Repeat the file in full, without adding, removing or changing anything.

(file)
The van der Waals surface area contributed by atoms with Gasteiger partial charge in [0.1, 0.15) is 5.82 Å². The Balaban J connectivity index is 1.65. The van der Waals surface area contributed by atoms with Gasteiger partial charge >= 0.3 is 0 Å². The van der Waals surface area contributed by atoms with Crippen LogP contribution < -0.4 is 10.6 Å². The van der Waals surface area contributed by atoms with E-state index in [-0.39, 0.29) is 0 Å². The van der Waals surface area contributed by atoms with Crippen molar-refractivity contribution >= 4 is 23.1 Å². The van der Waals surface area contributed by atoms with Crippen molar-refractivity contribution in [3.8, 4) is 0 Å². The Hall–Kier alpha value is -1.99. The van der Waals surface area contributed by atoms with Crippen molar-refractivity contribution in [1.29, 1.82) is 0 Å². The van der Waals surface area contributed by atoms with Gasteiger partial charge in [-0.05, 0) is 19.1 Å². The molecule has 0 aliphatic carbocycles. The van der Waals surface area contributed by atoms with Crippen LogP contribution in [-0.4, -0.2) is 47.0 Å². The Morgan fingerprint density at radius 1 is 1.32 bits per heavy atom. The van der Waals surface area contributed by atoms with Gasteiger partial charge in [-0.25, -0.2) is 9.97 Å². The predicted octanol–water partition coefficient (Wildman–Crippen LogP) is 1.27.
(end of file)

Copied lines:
The van der Waals surface area contributed by atoms with Gasteiger partial charge in [0.1, 0.15) is 5.82 Å². The Balaban J connectivity index is 1.65. The van der Waals surface area contributed by atoms with Gasteiger partial charge >= 0.3 is 0 Å². The van der Waals surface area contributed by atoms with Crippen LogP contribution < -0.4 is 10.6 Å². The van der Waals surface area contributed by atoms with E-state index in [-0.39, 0.29) is 0 Å². The van der Waals surface area contributed by atoms with Crippen molar-refractivity contribution >= 4 is 23.1 Å². The van der Waals surface area contributed by atoms with Crippen molar-refractivity contribution in [3.8, 4) is 0 Å². The Hall–Kier alpha value is -1.99. The van der Waals surface area contributed by atoms with Crippen molar-refractivity contribution in [1.29, 1.82) is 0 Å². The van der Waals surface area contributed by atoms with Gasteiger partial charge in [-0.05, 0) is 19.1 Å². The molecule has 0 aliphatic carbocycles. The van der Waals surface area contributed by atoms with Crippen LogP contribution in [-0.4, -0.2) is 47.0 Å². The Morgan fingerprint density at radius 1 is 1.32 bits per heavy atom. The van der Waals surface area contributed by atoms with Gasteiger partial charge in [-0.25, -0.2) is 9.97 Å². The predicted octanol–water partition coefficient (Wildman–Crippen LogP) is 1.27.